Urbanization leads to rapid constructions such as high rises, roads, pavements, parking lots, etc. Most of these constructions use materials with low albedo, such as asphalt, concretes and dark coatings which leads to high heat absorption in urban centers. In addition, removal of vegetation cover and emissions of waste heat by motor vehicles, air conditioners, power plants and factories contribute to the accumulation of heat energy, which leads to elevated temperatures in the urban centres forming Urban Heat Islands (UHIs). UHIs have many adverse socio-environmental impacts. Health problems, general discomfort, increased energy consumption for air conditioning, changing climatic patterns, air pollution, effects on water quality and aquatic eco systems are some of the notable effects of UHIs. Therefore, spatial identification of UHIs is a necessity to take appropriate remedial measures to minimize their adverse impacts. Satellite remote sensing is a cost-effective and timesaving method for spatio-temporal analyses of surface temperature distribution.
In this study, thermal bands (10.40 :m – 12.50 :m) of Landsat 7 ETM+ imagery acquired in 3 separate dates covering Colombo city of Sri Lanka are analysed for the spatio-temporal identification of UHIs. Distribution of vegetation cover in Colombo city is extracted by generating NDVI layers and analysed with the surface temperature distribution.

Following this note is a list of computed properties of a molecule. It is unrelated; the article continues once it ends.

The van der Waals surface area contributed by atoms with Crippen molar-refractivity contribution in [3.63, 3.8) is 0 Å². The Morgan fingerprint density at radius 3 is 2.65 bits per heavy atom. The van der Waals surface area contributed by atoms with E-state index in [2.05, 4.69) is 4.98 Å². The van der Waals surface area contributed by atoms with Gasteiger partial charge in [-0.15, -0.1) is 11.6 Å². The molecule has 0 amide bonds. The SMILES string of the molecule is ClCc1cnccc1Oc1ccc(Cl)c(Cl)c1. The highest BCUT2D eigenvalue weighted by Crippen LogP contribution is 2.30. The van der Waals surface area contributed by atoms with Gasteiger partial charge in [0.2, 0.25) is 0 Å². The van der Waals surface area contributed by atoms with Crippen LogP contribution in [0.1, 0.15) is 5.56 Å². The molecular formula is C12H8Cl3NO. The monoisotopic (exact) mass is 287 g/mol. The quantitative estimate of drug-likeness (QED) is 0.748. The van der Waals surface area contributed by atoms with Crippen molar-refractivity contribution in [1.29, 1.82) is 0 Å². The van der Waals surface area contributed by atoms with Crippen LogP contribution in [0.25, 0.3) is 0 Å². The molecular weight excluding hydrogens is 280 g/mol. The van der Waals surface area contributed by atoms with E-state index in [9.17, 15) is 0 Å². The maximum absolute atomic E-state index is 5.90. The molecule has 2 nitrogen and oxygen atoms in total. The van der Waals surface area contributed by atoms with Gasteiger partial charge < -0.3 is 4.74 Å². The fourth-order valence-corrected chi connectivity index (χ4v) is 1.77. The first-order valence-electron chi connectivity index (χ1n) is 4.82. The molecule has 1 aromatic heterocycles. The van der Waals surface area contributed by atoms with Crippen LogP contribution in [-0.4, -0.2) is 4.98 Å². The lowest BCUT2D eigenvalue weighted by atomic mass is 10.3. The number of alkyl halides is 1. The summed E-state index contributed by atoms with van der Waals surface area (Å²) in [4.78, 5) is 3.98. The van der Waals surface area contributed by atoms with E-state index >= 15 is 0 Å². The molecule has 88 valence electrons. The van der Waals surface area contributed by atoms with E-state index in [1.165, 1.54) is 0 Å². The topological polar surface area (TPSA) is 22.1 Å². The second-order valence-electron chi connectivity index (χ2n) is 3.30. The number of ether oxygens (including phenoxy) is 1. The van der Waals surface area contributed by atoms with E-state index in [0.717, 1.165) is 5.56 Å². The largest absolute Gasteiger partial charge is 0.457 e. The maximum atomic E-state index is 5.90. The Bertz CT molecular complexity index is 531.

A deductive index is developed to identify the environmentally critical areas in Colombo city based on surface temperature distribution and vegetation cover. Remedial measures such as cool/green roofs, proper distribution of vegetation cover, increasing albedo of the city using light colour coatings, etc. can be introduced based on the results obtained here, in order to minimize the adverse effects of UHIs.